Orlando Sentinel

Cup Series needs Wallace, Jordan to take checkered flag

- Mike Bianchi

DAYTONA BEACH — On Friday, one of the Twitter poll questions we were debating on our radio show included this question: Which potential winner would make for the best story for NASCAR at Sunday’s Daytona 500?

The four choices included: (1) Denny Hamlin getting a Daytona 500 3-Peat; (2) The great Kyle Busch finally winning his first Daytona 500; (3) Bubba Wallace winning in Michael Jordan’s car; (4) Ryan Newman winning one year after his death-defying crash.

We could have had 25 choices and journeyman Michael McDowell winning his first

Cup series race after 14 years of trying would not have made the list. But that’s exactly what happened when McDowell won the rain-delayed Daytona 500 early Monday morning after Penske Racing teammates Joey Logano and Brad Keselowski were running 1-2 but crashed on the final lap.

That left McDowell to shockingly collect his first career win in the Great American Race after 357 previous races of coming up short. McDowell led the only lap that counted — the final one — and his victory was a testament to dedication, perseveran­ce and never giving up on yourself.

Hopefully, Bubba Wallace was taking notes.

As heartwarmi­ng as McDowell’s victory was, it will not resonate with the masses or move NASCAR forward in any way. In my mind, only Wallace and

the importance of the Great American Race and, more important, his father’s challengin­g, circuitous path in the sport of racing.

“I talk to them about those things,” McDowell said of his children.

McDowell has quite a story to share, beginning with his perilous jump to the Cup Series from ARCA as a 23-year-old in 2008 to race for Michael Waltrip’s Racing’s nascent team.

McDowell was out by the end of the season and would not complete a full Cup Series schedule until 2017.

Following his breakthrou­gh win, McDowell hopes his kids realize this wisdom of their father’s message: Nothing in life is guaranteed, yet the rewards can be endless.

The Daytona 500 victory is a textbook case of perseveran­ce and self-belief paying off.

“I think that’s what it’s all about is just not giving up and just keep fighting hard,” the Phoenix native said. “I think that that’s not just the moral of my NASCAR journey, but that’s the moral of everyday life. That’s the moral of our race team, and we just keep fighting hard, and you just never know what’s possible.”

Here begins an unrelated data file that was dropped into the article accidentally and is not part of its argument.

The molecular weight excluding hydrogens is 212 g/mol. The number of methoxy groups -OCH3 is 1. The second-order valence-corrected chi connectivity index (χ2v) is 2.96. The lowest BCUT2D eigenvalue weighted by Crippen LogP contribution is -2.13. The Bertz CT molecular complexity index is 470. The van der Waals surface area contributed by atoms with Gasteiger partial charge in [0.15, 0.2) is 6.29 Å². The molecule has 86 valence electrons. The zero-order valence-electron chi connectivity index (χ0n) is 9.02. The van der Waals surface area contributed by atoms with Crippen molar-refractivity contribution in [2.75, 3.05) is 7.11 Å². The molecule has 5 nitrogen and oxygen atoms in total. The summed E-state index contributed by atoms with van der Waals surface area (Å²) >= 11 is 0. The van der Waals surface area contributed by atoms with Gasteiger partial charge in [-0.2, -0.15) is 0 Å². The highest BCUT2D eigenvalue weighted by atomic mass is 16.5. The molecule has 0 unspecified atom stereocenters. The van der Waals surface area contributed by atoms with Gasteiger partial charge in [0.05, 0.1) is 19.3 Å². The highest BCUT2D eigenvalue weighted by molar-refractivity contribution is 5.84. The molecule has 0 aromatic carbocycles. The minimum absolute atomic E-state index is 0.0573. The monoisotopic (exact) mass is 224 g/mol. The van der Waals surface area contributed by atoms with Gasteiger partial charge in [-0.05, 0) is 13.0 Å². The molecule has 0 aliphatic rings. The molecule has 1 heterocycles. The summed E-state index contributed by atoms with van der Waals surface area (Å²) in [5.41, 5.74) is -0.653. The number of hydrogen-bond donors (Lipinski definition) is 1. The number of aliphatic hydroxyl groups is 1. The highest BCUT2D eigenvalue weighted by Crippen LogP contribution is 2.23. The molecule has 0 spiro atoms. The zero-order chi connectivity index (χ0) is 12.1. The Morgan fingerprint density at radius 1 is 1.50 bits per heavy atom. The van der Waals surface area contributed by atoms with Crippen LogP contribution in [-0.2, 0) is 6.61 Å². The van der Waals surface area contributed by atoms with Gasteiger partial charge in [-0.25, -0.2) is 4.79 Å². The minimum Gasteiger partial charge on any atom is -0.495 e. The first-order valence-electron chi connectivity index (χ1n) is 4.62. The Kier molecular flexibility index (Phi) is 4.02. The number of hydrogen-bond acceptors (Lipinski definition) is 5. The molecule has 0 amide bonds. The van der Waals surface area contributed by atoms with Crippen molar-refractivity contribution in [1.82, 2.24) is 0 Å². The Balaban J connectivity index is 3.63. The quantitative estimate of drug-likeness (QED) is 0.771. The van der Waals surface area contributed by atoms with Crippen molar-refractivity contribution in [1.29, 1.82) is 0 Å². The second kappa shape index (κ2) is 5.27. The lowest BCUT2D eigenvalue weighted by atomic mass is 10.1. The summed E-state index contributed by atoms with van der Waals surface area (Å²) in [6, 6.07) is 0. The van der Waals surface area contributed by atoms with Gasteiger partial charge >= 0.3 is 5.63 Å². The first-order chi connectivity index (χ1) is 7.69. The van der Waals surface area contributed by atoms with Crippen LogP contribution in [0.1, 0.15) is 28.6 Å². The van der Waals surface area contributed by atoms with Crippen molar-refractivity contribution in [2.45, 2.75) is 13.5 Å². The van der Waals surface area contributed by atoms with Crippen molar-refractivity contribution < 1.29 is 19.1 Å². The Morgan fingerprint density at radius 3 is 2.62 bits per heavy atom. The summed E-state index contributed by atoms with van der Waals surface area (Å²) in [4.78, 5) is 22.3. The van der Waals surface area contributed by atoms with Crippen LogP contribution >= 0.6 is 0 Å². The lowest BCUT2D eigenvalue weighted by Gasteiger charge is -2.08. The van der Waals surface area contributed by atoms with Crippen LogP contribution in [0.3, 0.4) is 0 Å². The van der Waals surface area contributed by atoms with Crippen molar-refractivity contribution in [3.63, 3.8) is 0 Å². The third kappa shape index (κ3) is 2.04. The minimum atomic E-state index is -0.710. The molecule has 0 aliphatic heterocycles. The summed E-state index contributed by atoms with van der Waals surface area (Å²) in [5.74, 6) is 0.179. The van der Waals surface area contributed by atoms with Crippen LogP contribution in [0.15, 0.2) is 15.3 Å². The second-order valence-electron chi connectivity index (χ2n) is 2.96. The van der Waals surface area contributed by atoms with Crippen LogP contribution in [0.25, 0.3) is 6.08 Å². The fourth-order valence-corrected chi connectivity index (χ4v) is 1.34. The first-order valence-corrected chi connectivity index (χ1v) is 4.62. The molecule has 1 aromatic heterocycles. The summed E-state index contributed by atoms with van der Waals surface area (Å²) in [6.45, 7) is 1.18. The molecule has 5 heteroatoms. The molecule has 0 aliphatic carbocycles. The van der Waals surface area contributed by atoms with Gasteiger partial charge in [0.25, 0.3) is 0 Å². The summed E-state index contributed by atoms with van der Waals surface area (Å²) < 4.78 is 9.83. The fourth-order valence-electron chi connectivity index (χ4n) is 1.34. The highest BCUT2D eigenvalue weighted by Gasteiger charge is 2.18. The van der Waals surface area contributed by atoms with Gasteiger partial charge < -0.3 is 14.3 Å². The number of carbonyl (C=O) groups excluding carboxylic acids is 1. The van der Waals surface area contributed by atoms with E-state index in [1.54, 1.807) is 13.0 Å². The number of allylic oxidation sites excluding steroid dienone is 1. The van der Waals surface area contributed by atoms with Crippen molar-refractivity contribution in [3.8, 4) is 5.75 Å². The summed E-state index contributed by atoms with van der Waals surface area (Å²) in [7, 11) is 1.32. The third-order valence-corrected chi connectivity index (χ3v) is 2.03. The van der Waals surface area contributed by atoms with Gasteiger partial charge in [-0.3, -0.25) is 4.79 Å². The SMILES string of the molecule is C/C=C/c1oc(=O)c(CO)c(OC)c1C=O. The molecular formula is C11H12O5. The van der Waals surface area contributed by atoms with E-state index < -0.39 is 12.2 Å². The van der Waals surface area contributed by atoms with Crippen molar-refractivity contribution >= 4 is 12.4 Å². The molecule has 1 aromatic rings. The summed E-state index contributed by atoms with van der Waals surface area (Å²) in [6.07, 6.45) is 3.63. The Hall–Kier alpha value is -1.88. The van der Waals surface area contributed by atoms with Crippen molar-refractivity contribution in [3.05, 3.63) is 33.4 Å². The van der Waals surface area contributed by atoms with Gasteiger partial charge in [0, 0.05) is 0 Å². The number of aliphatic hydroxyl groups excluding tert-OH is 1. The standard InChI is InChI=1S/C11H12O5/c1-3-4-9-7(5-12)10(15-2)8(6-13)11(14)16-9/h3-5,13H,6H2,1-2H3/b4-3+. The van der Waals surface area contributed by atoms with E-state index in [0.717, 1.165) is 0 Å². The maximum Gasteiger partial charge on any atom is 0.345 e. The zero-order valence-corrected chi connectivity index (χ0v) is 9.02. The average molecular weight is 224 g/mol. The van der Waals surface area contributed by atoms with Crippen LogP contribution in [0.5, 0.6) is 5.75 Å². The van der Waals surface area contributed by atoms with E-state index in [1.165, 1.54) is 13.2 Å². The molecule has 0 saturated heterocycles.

True to his humble persona and hardscrabb­le story, McDowell drives for Front Row Motorsport­s.

The organizati­on is perhaps the best of the small-budget race teams in the Cup Series, but cannot match the resources of the heavyweigh­ts Joe Gibbs, Roger Penske and Rick Hendrick pour into the enterprise.

“Hey, I get it,” McDowell said. “... Don’t you think I want to drive Joey Logan’s or Kyle Busch’s car every weekend?”

But late Sunday night, McDowell and Front Row were not taking a backseat to anyone. He and his team were firmly in the mix as the final laps were winding down.

Those out on the track expected nothing less.

McDowell finished in the top-10 in the 2018 and 2019 Dayona 500s and had not finished outside the top-15 during the previous five races.

“He really does find himself at the front and finishing many of these races quite often,” third-place finisher Austin Dillon.

Yet, McDowell also had never finished off one of his late-race runs.

McDowell entered the final lap trailing leader Joey Logano and Brad Keselowski — a pair of Penske Fords and superspeed­way maestroes. But when Logano looked to hold off his teammate the two cars collided to clear McDowell’s path to victory.

“Brad was turning right, Joey was turning left and I went right through the middle,’’ McDowell said.

And straight into the history books, alongside the names of many of the best drivers in NASCAR history.

For every Richard Petty, Jeff Gordon, Dale Earnhardt or Jimmie Johnson, there is a Tony Stewart, Rusty Wallace, Mark Martin or Kyle Busch — champion drivers whose names are noticeably missing from Daytona’s Harley J. Earl Trophy.

“I know a lot of people are asking, ‘Who the heck is Michael McDowell and how is he wearing this Daytona 500 ring?’” said McDowell, a 100-to-1 longshot entering Sunday.

McDowell did not himself have a clear answer as he fielded questions from reporters until well past 2 a.m. Monday.

McDowell made sure not to oversell his struggle. But this unlikely Daytona 500 champion’s tale inevitably had a moral to it.

It was well past bedtime in the McDowell household, but he could not wait to get home to share the story with his children.

“I wouldn’t say like there was super lows where I was eating top ramen noodles and scraping to stay alive,” McDowell said. “But when you show up to the racetrack and you know that you’re — I don’t even know how to say it. You’re just in the way, taking up space, it’s hard to do that year after year and week after week, and so you’ve got to have a bigger purpose than that

“For me, it was knowing that I would get an opportunit­y eventually.”

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